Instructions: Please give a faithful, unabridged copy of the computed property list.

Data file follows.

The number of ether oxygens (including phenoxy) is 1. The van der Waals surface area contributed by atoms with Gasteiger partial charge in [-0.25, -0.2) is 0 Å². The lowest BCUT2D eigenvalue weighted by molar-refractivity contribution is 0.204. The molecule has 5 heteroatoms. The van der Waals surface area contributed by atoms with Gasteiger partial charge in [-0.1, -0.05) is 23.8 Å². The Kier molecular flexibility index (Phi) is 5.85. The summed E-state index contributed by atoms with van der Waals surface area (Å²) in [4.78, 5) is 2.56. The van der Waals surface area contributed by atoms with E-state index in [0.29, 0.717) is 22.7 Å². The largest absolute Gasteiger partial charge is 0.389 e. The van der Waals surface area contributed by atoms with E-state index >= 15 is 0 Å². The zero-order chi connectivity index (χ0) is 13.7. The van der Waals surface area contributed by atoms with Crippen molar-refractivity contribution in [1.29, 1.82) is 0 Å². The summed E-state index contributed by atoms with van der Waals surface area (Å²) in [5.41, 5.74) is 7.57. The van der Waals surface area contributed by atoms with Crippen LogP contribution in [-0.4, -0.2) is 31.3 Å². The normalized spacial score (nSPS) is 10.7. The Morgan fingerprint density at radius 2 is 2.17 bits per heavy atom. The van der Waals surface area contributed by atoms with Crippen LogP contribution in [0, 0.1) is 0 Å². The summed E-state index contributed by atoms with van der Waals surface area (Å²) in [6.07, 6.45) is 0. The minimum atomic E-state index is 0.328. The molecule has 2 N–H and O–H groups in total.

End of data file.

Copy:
The number of ether oxygens (including phenoxy) is 1. The van der Waals surface area contributed by atoms with Gasteiger partial charge in [-0.25, -0.2) is 0 Å². The lowest BCUT2D eigenvalue weighted by molar-refractivity contribution is 0.204. The molecule has 5 heteroatoms. The van der Waals surface area contributed by atoms with Gasteiger partial charge in [-0.1, -0.05) is 23.8 Å². The Kier molecular flexibility index (Phi) is 5.85. The summed E-state index contributed by atoms with van der Waals surface area (Å²) in [4.78, 5) is 2.56. The van der Waals surface area contributed by atoms with E-state index in [0.29, 0.717) is 22.7 Å². The largest absolute Gasteiger partial charge is 0.389 e. The van der Waals surface area contributed by atoms with E-state index >= 15 is 0 Å². The zero-order chi connectivity index (χ0) is 13.7. The van der Waals surface area contributed by atoms with Crippen molar-refractivity contribution in [1.29, 1.82) is 0 Å². The summed E-state index contributed by atoms with van der Waals surface area (Å²) in [5.41, 5.74) is 7.57. The van der Waals surface area contributed by atoms with Crippen LogP contribution in [-0.4, -0.2) is 31.3 Å². The normalized spacial score (nSPS) is 10.7. The Morgan fingerprint density at radius 2 is 2.17 bits per heavy atom. The van der Waals surface area contributed by atoms with Crippen LogP contribution in [0, 0.1) is 0 Å². The summed E-state index contributed by atoms with van der Waals surface area (Å²) in [6.07, 6.45) is 0. The minimum atomic E-state index is 0.328. The molecule has 2 N–H and O–H groups in total.